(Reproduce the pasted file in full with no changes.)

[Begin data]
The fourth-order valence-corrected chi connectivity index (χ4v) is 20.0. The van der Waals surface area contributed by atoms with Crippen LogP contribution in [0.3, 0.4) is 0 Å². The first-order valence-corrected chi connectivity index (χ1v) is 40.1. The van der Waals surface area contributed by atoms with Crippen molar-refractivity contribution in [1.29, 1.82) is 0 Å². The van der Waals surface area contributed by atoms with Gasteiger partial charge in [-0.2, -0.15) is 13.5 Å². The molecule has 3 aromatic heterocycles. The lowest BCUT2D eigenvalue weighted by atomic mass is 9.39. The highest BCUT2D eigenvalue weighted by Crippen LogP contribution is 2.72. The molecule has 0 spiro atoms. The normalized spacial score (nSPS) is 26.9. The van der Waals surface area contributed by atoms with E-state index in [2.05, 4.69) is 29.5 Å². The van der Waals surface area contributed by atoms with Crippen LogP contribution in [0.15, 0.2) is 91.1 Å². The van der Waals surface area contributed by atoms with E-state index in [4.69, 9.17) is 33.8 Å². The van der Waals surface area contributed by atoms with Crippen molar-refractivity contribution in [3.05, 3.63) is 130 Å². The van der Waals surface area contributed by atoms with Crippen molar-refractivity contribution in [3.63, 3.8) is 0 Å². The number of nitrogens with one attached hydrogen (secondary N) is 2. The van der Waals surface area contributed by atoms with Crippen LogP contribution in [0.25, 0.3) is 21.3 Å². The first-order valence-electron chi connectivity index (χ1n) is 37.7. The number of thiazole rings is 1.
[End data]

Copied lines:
The fourth-order valence-corrected chi connectivity index (χ4v) is 20.0. The van der Waals surface area contributed by atoms with Crippen LogP contribution in [0.3, 0.4) is 0 Å². The first-order valence-corrected chi connectivity index (χ1v) is 40.1. The van der Waals surface area contributed by atoms with Crippen molar-refractivity contribution in [1.29, 1.82) is 0 Å². The van der Waals surface area contributed by atoms with Gasteiger partial charge in [-0.2, -0.15) is 13.5 Å². The molecule has 3 aromatic heterocycles. The lowest BCUT2D eigenvalue weighted by atomic mass is 9.39. The highest BCUT2D eigenvalue weighted by Crippen LogP contribution is 2.72. The molecule has 0 spiro atoms. The normalized spacial score (nSPS) is 26.9. The van der Waals surface area contributed by atoms with E-state index in [2.05, 4.69) is 29.5 Å². The van der Waals surface area contributed by atoms with Crippen LogP contribution in [0.15, 0.2) is 91.1 Å². The van der Waals surface area contributed by atoms with E-state index in [4.69, 9.17) is 33.8 Å². The van der Waals surface area contributed by atoms with Crippen molar-refractivity contribution in [3.05, 3.63) is 130 Å². The van der Waals surface area contributed by atoms with Crippen molar-refractivity contribution in [3.63, 3.8) is 0 Å². The number of nitrogens with one attached hydrogen (secondary N) is 2. The van der Waals surface area contributed by atoms with Crippen LogP contribution in [0.25, 0.3) is 21.3 Å². The first-order valence-electron chi connectivity index (χ1n) is 37.7. The number of thiazole rings is 1.